During his senior year, with graduate school applications and his father becoming ill, Janetzko slipped, forgoing the gym because there weren’t enough hours in the day. His weight fluctuated, never quite bouncing back as high as it was, but still reversing some of the progress he had made.
The move from Toronto to Cambridge, Massachusetts, and a breakup from a long relationship also distracted him from healthy eating. He was about 240 pounds when he entered Harvard.
Graduate school jump-started his motivation again. He told himself: “I’ve had so many changes, and it’s really time to have an absolute fresh start.”
How he did it
During the summer of 2011, Janetzko went to the gym consistently and cooked at least four nights a week. He had in his head a “running clock” of calorie and protein limits for meal times, aiming for about 2,000 calories a day.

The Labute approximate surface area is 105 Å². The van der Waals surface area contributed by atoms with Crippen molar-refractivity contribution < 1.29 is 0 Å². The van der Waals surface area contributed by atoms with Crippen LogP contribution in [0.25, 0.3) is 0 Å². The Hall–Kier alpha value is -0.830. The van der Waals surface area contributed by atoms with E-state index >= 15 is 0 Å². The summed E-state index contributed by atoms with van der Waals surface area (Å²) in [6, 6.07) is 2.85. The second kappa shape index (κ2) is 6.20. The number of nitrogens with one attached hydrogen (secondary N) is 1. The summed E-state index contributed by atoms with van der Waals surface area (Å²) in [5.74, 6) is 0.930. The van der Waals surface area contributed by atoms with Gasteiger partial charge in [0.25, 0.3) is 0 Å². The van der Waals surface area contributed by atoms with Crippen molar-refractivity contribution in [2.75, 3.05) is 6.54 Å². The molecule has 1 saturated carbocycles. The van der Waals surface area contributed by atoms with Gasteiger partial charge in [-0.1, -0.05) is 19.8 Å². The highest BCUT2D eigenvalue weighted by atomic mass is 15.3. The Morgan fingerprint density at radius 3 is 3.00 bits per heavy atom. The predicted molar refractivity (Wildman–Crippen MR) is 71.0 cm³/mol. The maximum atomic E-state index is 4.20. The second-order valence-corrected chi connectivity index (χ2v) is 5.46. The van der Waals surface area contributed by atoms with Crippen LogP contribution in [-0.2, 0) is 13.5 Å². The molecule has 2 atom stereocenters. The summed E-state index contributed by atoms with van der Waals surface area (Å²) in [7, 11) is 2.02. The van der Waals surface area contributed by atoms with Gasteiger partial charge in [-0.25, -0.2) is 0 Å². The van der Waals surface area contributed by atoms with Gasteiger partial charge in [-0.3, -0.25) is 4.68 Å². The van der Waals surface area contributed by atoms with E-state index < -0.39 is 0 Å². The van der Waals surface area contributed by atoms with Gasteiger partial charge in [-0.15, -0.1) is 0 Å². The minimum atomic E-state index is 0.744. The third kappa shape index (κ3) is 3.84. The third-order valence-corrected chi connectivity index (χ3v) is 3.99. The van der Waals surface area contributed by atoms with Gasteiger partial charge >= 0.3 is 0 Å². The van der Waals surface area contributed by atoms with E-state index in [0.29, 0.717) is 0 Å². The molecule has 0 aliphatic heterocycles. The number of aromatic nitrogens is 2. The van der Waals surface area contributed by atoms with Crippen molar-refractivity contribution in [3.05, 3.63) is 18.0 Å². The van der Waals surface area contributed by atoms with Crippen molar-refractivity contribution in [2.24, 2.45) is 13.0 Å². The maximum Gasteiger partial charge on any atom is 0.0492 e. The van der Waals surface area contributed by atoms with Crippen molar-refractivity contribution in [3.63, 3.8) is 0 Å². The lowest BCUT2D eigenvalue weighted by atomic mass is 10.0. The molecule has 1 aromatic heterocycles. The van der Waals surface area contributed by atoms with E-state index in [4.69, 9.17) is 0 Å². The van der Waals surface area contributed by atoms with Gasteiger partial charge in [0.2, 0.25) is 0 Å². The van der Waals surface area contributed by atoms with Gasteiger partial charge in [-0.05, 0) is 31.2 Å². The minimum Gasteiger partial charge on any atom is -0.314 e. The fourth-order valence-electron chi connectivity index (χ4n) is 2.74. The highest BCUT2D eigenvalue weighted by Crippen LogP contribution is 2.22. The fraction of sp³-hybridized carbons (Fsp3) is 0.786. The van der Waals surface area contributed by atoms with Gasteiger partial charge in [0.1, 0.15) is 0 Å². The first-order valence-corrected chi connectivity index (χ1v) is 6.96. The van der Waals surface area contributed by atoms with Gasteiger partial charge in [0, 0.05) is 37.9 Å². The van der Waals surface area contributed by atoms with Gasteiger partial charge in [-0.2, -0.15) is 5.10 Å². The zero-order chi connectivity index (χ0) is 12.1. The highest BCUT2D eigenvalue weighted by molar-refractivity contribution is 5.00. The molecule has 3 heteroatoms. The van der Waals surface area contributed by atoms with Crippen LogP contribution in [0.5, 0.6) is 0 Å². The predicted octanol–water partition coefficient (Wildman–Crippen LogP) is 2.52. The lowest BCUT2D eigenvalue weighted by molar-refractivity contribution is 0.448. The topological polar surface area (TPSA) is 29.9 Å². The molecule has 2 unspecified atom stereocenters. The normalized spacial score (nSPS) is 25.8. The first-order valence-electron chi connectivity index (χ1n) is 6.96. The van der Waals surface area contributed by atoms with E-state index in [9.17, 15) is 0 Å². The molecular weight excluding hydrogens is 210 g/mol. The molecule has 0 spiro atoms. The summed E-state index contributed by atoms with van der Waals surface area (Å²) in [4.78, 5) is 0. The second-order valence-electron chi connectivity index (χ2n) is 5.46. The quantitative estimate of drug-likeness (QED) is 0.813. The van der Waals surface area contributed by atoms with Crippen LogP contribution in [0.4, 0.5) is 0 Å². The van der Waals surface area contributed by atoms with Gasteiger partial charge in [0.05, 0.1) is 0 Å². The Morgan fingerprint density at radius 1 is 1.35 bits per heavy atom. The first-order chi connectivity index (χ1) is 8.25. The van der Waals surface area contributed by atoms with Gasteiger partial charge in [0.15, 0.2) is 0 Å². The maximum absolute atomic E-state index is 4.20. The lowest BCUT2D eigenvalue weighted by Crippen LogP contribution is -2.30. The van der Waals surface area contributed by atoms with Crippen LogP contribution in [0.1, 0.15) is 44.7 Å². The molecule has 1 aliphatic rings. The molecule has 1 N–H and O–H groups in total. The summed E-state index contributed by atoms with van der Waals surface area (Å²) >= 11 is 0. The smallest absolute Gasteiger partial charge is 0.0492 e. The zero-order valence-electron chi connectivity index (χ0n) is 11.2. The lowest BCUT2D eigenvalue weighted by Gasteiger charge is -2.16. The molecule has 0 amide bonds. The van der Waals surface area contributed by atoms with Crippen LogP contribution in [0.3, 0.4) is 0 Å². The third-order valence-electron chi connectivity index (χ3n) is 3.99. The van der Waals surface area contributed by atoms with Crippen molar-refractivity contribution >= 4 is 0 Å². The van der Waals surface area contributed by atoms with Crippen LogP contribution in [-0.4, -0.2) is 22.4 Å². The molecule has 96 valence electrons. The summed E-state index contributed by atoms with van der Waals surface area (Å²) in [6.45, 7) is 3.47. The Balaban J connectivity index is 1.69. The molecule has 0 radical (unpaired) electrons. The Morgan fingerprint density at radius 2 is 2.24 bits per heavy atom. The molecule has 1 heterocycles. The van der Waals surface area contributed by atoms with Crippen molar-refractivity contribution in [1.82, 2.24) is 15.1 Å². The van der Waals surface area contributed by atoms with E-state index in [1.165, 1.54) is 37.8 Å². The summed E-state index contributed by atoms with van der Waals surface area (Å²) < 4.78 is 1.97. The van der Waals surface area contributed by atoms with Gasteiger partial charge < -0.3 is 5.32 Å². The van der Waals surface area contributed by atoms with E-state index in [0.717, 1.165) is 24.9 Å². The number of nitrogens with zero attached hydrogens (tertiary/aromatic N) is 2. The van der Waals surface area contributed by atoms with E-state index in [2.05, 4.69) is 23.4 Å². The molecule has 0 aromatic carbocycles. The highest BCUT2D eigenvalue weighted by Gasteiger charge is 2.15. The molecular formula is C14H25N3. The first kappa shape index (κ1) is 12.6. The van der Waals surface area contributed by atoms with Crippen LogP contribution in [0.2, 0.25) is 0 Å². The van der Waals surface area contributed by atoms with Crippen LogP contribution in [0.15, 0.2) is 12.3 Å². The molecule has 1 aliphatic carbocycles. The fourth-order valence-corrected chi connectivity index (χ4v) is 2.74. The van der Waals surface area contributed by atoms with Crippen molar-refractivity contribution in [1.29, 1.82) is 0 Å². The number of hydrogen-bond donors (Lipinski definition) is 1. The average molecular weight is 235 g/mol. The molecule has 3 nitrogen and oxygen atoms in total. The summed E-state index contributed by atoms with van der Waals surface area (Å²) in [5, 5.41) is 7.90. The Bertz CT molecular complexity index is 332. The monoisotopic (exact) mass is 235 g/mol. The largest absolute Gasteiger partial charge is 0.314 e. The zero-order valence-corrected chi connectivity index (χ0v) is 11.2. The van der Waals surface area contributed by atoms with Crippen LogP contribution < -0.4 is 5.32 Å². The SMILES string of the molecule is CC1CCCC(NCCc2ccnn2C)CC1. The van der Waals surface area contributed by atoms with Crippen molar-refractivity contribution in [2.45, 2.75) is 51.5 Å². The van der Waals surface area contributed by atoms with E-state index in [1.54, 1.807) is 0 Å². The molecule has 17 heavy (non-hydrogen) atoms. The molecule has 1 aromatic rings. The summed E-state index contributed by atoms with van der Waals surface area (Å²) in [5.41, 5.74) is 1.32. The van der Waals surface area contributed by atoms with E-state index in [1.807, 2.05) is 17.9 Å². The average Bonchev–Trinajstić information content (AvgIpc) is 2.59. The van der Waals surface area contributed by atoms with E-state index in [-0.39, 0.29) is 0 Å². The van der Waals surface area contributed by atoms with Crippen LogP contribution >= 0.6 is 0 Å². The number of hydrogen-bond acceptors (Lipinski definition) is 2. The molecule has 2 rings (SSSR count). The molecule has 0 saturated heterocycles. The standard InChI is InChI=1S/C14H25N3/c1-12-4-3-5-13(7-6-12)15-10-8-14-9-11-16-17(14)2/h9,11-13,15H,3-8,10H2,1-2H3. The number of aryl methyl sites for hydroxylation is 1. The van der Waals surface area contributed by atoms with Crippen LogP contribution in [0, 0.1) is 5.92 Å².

Breakfast was usually a protein shake. Lunch would be salad, sandwich or burrito. Dinner would be around 1,000 calories.
By the end of autumn of his first year at Harvard, he was closer to 200 pounds. On a visit home to Toronto, he ran his first 5K race, which motivated him to keep working on his fitness.
Janetzko also encouraged his roommates to go with him to exercise, and helped friends with their workouts and stretches.
“I guess that was a point where I was sort of feeling happy,” he said.
Focused on fitness, he competed in volleyball leagues, swam, and played squash and soccer.
By mid-2012, he was down to 170 pounds. Losing those last 60 to 70 pounds in Massachusetts brought about the most substantial physical changes in his fitness journey.
“I said, ‘What happened to you? Are they not feeding you?’ ” his father, Rainer Janetzko, remembers telling his son when he first visited after the weight loss.